Schools across America have been closed for up to 3 weeks now, meaning parents get to play the teacher role. For many of you, you are juggling working from home, cleaning, cooking, and guiding your kids through their daily lesson plans. While each school district has their own spin on what distance learning looks like for their students, they have one thing in common- it is all online.
CLICK if you need resources on getting connected to the internet during COVID-19.
Many St. Louis therapists you run into will have had a career prior to joining the mental health field. I was certified as an elementary teacher in my prior life before becoming a certified school counselor and community counselor.
Home schooling requires you to be in constant contact with your kids and, lucky you, they will respond differently to you than their regular teacher solely because you are their parent!
Here are some basic tips from a veteran teacher to get you started on an easier path while homeschooling your child(ren):
1. Keep the developmental age of your child in mind as well as their unique personality. Home school settings allow for a lot of free learning and the potential for unstructured time. Some kiddos will respond well to this and others will need their day to be majorly structured. Provide instruction and structure for the school day based on your child’s needs. Some kids may need a visual representation of what their day will look like posted on the fridge or wall. You child may enjoy helping you create this together. This will help them buy into the new normal. Teachers spend the first week doing this with your child in elementary school for a good reason!
For older kids, it is quite easy to let them drift out of their regular routine. They may not need direct supervision with their studies, but they will need structure and limits throughout the day. Limit frivolous technology usage such as their phones or games during “school hours,” limit screen time and try to build limits around how late they are up on screens. **Remember, delivery matters. This is not a punishment or reprimand. These are teaching moments full of lessons they will carry into their adulthood about self-control and balance.
2. Keep a routine in place. Everyone, including you, needs a sleep, meal, work and play routine to keep things as normal as possible during the COVID-19 social distancing and quarantine. During the week, have a bedtime, wake time and study time. Take this opportunity to spend some special time connecting with your child as well. You are stuck at home, get to know your child! Make a schedule and post it if that helps your family.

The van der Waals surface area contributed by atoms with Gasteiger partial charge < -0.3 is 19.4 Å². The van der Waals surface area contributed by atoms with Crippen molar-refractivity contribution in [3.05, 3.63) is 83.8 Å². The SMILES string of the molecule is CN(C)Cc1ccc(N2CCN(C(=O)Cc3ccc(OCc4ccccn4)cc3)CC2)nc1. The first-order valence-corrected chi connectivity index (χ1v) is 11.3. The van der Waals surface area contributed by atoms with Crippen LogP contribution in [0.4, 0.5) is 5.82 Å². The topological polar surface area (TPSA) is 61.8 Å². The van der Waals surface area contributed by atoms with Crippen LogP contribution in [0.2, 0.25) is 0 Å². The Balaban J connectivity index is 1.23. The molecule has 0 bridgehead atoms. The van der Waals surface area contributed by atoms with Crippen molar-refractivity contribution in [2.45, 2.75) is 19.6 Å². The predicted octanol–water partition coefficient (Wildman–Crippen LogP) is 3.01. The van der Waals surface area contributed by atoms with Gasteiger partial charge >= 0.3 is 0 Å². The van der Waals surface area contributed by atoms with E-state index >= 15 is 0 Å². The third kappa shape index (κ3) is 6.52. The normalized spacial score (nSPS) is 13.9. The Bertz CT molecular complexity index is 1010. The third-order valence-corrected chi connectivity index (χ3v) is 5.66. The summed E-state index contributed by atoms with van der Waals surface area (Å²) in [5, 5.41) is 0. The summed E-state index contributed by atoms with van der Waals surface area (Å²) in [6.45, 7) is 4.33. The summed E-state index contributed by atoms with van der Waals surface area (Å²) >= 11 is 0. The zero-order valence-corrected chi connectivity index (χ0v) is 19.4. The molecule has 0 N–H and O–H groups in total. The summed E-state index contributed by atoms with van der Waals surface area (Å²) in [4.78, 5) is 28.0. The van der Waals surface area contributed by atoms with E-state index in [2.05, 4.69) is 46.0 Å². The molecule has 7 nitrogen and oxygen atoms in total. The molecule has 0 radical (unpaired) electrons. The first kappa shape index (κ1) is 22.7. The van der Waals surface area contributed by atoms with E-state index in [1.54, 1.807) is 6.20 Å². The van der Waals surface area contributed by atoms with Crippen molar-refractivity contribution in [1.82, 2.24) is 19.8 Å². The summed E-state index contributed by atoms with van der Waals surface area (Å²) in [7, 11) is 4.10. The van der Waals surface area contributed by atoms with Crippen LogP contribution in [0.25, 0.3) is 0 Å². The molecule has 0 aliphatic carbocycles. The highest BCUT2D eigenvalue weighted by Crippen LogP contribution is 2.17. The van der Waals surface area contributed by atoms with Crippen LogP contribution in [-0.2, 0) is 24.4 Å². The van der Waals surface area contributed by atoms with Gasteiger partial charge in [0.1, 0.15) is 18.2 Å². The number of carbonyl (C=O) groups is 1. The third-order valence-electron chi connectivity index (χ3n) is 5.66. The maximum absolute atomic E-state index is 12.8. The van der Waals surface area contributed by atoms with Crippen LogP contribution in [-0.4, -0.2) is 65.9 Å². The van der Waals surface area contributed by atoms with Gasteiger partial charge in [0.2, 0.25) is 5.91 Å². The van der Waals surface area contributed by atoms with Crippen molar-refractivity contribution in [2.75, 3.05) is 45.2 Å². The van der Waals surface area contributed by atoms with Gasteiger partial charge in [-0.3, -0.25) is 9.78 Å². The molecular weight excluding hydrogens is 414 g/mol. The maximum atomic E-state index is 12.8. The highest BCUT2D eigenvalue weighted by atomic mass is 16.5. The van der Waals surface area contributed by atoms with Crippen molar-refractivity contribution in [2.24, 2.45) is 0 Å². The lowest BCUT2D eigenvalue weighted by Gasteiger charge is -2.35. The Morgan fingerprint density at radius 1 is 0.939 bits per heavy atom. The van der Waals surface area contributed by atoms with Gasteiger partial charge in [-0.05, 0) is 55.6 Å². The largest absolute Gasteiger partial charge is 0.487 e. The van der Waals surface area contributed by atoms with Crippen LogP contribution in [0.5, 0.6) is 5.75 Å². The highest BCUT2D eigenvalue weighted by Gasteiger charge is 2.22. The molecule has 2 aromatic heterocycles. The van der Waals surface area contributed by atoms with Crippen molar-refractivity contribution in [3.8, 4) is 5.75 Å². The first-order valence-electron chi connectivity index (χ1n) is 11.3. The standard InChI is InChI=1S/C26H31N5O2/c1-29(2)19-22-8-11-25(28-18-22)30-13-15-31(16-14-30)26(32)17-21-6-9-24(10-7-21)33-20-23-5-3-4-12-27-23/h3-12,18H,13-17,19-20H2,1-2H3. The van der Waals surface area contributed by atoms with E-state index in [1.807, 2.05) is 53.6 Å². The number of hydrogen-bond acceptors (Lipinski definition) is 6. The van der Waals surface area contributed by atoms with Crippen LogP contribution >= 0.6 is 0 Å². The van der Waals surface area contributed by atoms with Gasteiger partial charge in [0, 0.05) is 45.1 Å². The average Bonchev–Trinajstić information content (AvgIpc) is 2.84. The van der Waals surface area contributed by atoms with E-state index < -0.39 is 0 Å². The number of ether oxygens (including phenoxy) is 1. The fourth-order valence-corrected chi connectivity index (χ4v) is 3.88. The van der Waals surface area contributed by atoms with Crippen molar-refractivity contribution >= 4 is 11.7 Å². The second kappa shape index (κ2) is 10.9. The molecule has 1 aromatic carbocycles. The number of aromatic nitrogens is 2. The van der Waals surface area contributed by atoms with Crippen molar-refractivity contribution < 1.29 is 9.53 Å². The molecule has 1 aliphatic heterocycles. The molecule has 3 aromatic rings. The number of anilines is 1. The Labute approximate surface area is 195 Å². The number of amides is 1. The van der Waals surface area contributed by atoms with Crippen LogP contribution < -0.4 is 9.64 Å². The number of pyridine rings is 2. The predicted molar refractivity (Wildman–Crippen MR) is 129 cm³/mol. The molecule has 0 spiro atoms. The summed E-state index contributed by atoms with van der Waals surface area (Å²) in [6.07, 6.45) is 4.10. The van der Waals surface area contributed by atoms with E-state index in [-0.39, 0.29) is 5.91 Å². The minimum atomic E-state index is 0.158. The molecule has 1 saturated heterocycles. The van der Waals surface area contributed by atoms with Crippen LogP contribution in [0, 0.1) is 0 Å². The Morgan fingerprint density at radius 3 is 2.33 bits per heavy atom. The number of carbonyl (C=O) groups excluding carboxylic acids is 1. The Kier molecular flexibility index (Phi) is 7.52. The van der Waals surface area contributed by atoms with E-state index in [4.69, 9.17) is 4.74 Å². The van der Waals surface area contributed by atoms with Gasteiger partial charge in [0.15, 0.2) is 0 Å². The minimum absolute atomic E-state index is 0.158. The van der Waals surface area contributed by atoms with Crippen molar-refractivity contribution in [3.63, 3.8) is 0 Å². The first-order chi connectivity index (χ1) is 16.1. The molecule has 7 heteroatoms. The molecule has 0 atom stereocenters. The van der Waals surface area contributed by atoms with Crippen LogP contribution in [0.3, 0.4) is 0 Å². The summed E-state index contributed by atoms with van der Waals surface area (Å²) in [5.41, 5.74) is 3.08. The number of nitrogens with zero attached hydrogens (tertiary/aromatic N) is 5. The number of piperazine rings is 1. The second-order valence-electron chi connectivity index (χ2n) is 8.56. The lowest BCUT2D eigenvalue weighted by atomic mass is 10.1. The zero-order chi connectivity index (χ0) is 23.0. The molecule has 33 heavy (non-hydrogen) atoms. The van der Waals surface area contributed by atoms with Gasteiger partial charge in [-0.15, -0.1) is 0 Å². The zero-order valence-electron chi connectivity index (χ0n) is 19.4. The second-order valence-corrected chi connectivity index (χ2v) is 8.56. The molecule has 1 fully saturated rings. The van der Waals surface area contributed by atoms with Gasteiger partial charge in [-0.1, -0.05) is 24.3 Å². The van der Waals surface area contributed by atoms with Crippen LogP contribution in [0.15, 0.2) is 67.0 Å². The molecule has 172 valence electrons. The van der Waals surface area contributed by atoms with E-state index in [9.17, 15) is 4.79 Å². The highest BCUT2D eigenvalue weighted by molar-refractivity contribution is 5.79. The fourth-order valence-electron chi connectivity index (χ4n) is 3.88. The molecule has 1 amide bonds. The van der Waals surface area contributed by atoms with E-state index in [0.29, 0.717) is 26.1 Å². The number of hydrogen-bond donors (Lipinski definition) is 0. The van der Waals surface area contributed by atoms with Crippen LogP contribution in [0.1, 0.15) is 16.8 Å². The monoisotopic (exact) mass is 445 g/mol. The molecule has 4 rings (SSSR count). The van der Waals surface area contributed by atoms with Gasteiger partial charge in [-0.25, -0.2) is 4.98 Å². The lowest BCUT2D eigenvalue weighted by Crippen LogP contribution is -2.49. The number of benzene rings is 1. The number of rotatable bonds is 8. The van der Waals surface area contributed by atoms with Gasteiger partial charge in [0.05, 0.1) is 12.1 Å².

3. Empathy, empathy, empathy. As weird as it is to be the teacher, it is just as out of the norm for your child to have you as the teacher. Remember that they are used to a lot of structure and a whole different style than what you provide. Voice this to them when they seem frustrated or out of sorts, so they know you understand what they are feeling. Hey, they are kids, they may not even understand what they are feeling themselves. It is our job as adults to help them put words to it. Here is an example: “It feels really different doing school from home, and you miss your friends. Let’s work on this together for a bit to get you started and maybe it will start to feel a bit better,” or, another simple empathetic statement could be, “Being out of the normal routine sucks, it won’t be forever.”
Empathy is not complicated. Just state the feeling you see or put “it seems like” in front of a feeling you are guessing about, and you will see an improvement in behaviors and frustration.
Dealing with kids is never easy, more so when grown up adults don’t really know what to make of a new and uncertain situation like the COVID-19 pandemic. But, it is important to address children’s concerns, allay their fears, and help them stay calm in the current scenario. At the same time, it is crucial for parents to educate themselves about the disease and put their own irrational fears to rest before speaking to their children. Remember, children learn to react to situations by watching their parents. Peaceful and happy parents will reinforce the same behaviors and mental set in their children as well.
Contact Experienced St. Louis Therapist for Help
Adjusting to new and uncertain situations can make children anxious. We understand that it can be perplexing for parents to explain the ongoing pandemic to their kids without making them fearful of it. Our professional therapists can help you help your children make sense of and cope with the current COVID-19 situation in a healthy manner. Speak to us today at (314) 370-5531 or click here to understand this process better and learn about its benefits.